Custer State Park

This is the sixth and final guest post by Adam’s dad as Adam, Anna, Cyndi and I toured the Canadian Rockies and Glacier National Park. There are previous posts for an Introduction to our tripJasper National Park, Columbia Icefield & Lake Louise, Banff and Waterton National Parks, and Glacier National Park..

That’s Why It’s Called “Big Sky Country”!

We spent most of Thursday in our 12+ hour and 792 mile drive from Glacier National Park through Montana and a corner of Wyoming to our next destination at Custer State Park in South Dakota. As you drive back East and see the miles of acreage and big blue sky ahead, you realize why they call Montana “Big Sky Country.”


We encountered some construction along the way in South Dakota, which lead us down some dusty roads and the thinking we were lost. We finally arrived at Custer S.P. at approximately 10:30pm. Thankfully the folks at our campground, Rafter J Bar Ranch in Hill City, SD, gave us a close-in site that was easy to find.  It helps to call ahead!

Happy Birthday Adam! 

During this part of the trip, we actually got to spend Adam’s birthday with him for the first time in several years. Last year, he was in La Paz, Bolivia on his birthday. In many of the previous years he was in Mexico on mission trips with our church.

The Largest State Park in the U.S. 

Custer State Park is in the Black Elk Wilderness area of the Black Hills National Forest of southwestern South Dakota. This park is just south of Rapid City and near other attractions like Mount Rushmore, Crazy Horse Memorial, and Badlands National Park (about an hour away). The park covers over 71,000 acres and is home to many wild animals like it’s herd of 1,300 free-roaming bison, elk, mule deer, white-tailed deer, mountain goats, bighorn sheep, pronghorn antelope, and wild burros. It is famous for its scenic drives, stone cathedral spires and unique rock structures.



The park is named after U.S. Calvary commander, Lt. Colonel George Armstrong Custer (1839-1876), who died during the Battle of the Little Big Horn fighting against a coalition of Native American tribes in a battle that has come to be popularly known in American history as “Custer’s Last Stand.”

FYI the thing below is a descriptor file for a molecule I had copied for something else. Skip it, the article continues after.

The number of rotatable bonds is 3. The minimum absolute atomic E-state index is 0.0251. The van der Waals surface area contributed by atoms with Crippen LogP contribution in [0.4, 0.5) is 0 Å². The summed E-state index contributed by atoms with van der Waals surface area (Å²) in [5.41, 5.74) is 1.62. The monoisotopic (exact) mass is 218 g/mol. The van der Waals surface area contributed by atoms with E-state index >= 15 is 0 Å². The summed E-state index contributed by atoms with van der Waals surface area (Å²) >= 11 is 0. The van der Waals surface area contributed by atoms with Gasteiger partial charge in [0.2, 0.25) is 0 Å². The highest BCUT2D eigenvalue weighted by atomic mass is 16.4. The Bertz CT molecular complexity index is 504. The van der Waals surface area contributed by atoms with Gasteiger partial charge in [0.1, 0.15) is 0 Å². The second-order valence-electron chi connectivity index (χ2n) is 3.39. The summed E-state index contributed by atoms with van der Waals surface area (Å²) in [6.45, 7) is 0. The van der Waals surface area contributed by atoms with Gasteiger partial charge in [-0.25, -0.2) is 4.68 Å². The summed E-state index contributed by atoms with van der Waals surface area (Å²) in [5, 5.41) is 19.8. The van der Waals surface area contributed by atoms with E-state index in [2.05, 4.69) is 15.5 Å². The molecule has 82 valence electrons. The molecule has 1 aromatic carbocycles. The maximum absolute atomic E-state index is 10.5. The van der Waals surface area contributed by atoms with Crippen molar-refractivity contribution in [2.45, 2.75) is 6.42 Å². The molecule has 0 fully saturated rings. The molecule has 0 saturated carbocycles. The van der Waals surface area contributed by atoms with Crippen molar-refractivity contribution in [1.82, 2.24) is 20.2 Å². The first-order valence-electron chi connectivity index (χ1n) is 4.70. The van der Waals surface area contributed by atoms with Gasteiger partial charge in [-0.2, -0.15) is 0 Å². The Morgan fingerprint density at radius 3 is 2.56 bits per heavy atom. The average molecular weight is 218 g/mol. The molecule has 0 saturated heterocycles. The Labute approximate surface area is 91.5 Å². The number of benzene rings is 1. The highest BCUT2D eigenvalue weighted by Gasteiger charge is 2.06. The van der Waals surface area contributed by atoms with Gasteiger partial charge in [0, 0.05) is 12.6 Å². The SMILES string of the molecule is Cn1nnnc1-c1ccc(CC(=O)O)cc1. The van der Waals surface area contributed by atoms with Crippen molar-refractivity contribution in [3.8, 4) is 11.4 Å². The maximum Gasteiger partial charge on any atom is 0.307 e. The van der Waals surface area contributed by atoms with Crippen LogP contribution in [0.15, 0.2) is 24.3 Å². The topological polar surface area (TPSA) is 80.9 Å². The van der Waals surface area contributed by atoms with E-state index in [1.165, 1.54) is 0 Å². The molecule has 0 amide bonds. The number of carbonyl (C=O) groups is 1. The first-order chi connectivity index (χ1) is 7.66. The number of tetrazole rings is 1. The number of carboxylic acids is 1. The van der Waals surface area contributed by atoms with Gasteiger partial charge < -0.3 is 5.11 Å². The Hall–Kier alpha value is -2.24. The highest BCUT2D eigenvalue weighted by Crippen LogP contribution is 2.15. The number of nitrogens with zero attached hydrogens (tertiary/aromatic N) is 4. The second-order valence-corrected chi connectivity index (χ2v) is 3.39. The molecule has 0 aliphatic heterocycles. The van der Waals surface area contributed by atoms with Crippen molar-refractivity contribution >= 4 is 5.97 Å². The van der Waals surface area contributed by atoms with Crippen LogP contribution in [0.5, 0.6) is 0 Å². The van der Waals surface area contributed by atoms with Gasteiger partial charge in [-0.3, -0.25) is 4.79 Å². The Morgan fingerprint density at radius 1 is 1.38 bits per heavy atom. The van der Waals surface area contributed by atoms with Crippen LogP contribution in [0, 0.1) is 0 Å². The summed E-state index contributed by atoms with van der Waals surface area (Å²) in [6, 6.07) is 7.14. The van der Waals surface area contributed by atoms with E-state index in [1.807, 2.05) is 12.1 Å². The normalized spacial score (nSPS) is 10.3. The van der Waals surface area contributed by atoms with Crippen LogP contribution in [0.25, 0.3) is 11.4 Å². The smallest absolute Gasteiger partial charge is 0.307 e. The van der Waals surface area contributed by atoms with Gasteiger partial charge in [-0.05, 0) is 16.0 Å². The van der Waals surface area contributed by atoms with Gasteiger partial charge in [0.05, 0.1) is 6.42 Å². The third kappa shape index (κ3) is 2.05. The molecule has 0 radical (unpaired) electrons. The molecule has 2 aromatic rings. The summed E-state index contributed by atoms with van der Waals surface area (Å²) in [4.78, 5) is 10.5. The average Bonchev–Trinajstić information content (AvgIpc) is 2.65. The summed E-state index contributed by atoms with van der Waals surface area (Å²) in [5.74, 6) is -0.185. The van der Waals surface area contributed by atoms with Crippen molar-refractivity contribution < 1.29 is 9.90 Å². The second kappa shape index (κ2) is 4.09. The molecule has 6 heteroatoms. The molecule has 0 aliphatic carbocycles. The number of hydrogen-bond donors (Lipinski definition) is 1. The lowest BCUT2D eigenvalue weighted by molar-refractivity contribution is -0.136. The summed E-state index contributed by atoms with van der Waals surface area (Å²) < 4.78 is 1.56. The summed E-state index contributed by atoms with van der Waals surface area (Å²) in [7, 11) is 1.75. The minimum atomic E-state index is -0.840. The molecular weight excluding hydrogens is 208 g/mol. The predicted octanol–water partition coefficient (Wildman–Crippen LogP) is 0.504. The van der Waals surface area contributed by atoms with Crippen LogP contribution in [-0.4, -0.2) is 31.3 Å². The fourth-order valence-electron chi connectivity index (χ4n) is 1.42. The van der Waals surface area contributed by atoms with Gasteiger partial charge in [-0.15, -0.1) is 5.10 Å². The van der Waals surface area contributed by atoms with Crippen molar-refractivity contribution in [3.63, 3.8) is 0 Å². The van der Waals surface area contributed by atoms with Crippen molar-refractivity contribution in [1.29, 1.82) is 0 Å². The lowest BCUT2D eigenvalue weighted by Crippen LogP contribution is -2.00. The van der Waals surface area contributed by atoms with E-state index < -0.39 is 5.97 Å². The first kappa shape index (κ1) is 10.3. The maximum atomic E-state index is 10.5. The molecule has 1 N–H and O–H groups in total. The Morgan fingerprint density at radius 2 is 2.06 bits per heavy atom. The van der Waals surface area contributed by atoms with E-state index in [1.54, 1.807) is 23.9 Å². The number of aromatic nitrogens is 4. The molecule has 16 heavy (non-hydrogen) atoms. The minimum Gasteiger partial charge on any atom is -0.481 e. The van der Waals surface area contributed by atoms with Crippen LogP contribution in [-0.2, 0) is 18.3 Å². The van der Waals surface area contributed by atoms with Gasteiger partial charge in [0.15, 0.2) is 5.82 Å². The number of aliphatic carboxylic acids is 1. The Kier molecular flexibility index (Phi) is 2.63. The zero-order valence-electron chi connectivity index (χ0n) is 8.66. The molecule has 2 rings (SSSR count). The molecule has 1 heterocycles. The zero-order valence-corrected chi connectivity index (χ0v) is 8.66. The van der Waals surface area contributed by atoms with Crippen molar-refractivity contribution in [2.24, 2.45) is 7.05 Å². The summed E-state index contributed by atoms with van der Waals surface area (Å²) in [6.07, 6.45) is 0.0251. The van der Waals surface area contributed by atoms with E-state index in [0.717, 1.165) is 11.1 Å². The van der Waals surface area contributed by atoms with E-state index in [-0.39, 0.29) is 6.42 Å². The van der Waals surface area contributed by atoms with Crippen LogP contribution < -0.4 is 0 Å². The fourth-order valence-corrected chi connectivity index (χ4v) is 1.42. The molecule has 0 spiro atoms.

Harney Peak Look-Out

We started our day with a hike to Harney Peak, the highest point in South Dakota. The peak was named in the late 1850s in honor of General William S. Harney, a Black Hills Military commander. The 7,242 ft. summit of Harney Peak Look-Out is where a Lakota Indian medicine man, Black Elk, had his powerful vision of the Battle of the Little Bighorn and the Massacre at Wounded Knee.


The Black Elk Wilderness is a 13,426 acre region considered sacred to Native Americans, especially the Sioux Indians.  Mount Rushmore National Memorial is immediately to the north and much of the rest of the wilderness is bordered by other protected land under jurisdiction of state and federal agencies.

We took Harney Peak Trail #9 up to Haney Peak Look-Out Tower, which is 3.3 miles one way and considered moderately difficult.


We returned taking Trail #4, which seemed much easier and shorter….maybe because we were heading down most of the way! After a trunk-lunch, Adam & Anna hiked another 1-mile loop around Sylvan Lake while Cyndi & I recuperated by the concession area.

The Wildlife Drive

When everyone was relaxed, we traveled the scenic 18-mile wildlife roadway that winds through pine covered hills and rolling prairies. On this road, you should see many types of wildlife like deer, pronghorn antelope, and wild burros. The highlight of the drive though is encountering the 1,300 head herd of bison.


We became part of the “bison-jam” since many cars pulled over to take pictures (from the car of course!).


The funniest part of that the bison come right over to your vehicle and lick the bugs from the grill of your car and scratch themselves on the car mirrors and bumpers.  We could actually feel the SUV rocking as 2 bison worked over the back bumper. The noisy snorting of the massive bull-bisons was intimidating, but fun while the windows were down to take pictures.

After the drive, we went back to camp to begin the process of packing for a very early departure to head home.

The Long-Drive Home

We left Custer State Park, SD bright and early at 6:30am for our 16-hour drive through South Dakota, southern Minnesota, and southwestern Wisconsin to get home.  We finally arrived home about 10:30pm that night and lamented the end of our vacation.

That said, a trip to see the the Canadian Rockies and Glacier National Park should be on everyone’s bucket list.  In total, we traveled 4,586 miles over the 15 days; had no vehicle breakdowns and had a really great time. We were thrilled to see the glaciers before they melt, gained a better understanding of the differences between a glacier and summer snow-pack, and learned how the Canadian Rockies are different than the U.S. Rockies.


Most importantly, we were honored to be part of another of Adam and Anna’s great adventures around the world.

2 Replies to “Custer State Park”

  1. Uncle Jim

    Wow…4500 frickin miles! Unbelievable that still love each other after that. Nicely done on the pictures and comments. I read every post.
    Makes our 2400 miles to Colorado and back look like a Sunday afternoon drive.


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